Noted landscape architect E. H. Herminghaus left his mark on Nebraska’s capital city,
creating scenes of “natural” beauty at Pioneers Park, the grounds of the State Capitol, the
Sunken Gardens, and more. But his notions of landscaping weren’t simply for city-slickers.
Herminghaus made these suggestions for the rural landscape to the Nebraska State
Horticultural Society in 1911. His title: “Beautifying the Farm.”
“It cannot be denied that the tasteful ornamentation of rural homes is not only one of the most
agreeable, but also the most natural recreation that can occupy a human mind. Yet there are
but few well ornamented rural homes.
“Surely the first thing to consider is the general neatness of the place. We must have lumber
piles and iron heaps, but put them in some unseen place. All that is necessary is to take a
certain plot of ground and enclose it with trees and shrubs. You can also make a rustic fence
and cover the same with vines such as grape or morning glory.
“As you drive through the country, how many farm homes do you see with uniformly painted
buildings? In most cases you will find only the house and barn painted, the former white and
the latter red. A uniform painting of buildings as regards to color will give a most pleasant
effect. Never paint your buildings white. First, it is too conspicuous a color; and secondly,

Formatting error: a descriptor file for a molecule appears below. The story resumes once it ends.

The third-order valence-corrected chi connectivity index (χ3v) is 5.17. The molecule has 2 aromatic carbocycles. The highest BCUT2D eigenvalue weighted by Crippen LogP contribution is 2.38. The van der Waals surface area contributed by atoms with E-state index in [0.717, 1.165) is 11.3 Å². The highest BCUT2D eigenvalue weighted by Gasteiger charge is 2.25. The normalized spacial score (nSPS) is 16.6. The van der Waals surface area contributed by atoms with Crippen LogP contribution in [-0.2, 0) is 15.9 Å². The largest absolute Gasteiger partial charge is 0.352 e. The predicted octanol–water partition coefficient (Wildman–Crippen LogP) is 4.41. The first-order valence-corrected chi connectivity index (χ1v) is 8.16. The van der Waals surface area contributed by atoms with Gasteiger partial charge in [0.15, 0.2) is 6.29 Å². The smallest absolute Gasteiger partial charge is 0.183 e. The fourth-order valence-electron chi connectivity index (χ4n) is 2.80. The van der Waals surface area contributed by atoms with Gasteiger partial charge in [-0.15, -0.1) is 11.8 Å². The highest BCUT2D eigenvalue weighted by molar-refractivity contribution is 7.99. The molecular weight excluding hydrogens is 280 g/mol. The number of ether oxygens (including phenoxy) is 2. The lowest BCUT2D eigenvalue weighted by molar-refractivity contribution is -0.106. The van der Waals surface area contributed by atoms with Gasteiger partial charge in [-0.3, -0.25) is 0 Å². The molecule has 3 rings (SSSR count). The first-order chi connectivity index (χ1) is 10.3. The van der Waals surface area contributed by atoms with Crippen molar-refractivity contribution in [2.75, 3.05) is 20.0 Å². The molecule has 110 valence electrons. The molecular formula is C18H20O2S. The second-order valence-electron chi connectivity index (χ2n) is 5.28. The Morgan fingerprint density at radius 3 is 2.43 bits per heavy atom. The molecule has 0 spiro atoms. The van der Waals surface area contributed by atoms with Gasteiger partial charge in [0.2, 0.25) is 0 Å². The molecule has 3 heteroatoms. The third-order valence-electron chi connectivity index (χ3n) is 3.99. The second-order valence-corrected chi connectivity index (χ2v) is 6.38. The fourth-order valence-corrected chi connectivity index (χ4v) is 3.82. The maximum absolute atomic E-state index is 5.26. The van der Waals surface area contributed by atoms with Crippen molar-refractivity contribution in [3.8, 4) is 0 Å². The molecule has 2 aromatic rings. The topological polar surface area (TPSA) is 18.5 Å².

white as a color will not blend with the landscape. As a general rule select the colors of
building material, such as cement, stone, wood, bark of trees, etc. In doing this you select a
neutral color and one which will blend with the landscape. Browns, drabs, fawns, and grays
are just fine. Paint buildings the same color, but it is well to paint the house a few shades
lighter than the other buildings as it should be more conspicuous.
“While it is always necessary to have a fence around the house, it is nevertheless bad. All
fences are bad but there are degrees of badness. The best fences are, of course, those that are
most natural; namely hedges. A good privet hedge will keep out the chickens and, by the
way, this is one of the most hardy and beautiful of hedges.
“A parlor would seem at a loss without a rug or a carpet and just so would the landscape be
without a green sward. The lawn is the foundation of landscape effects on the farm and
without it, it is incomplete. Never break up a lawn with flower beds. Trees and shrubs
should be to the side, leaving an open center.
“Using the parlor example again, trees are no more indispensable to the landscape than
furniture is to the parlor. By all means plant vines. Plant them on the fence if it still stands.
Never think how much it is going to cost, but ask if it is going to be beautiful.”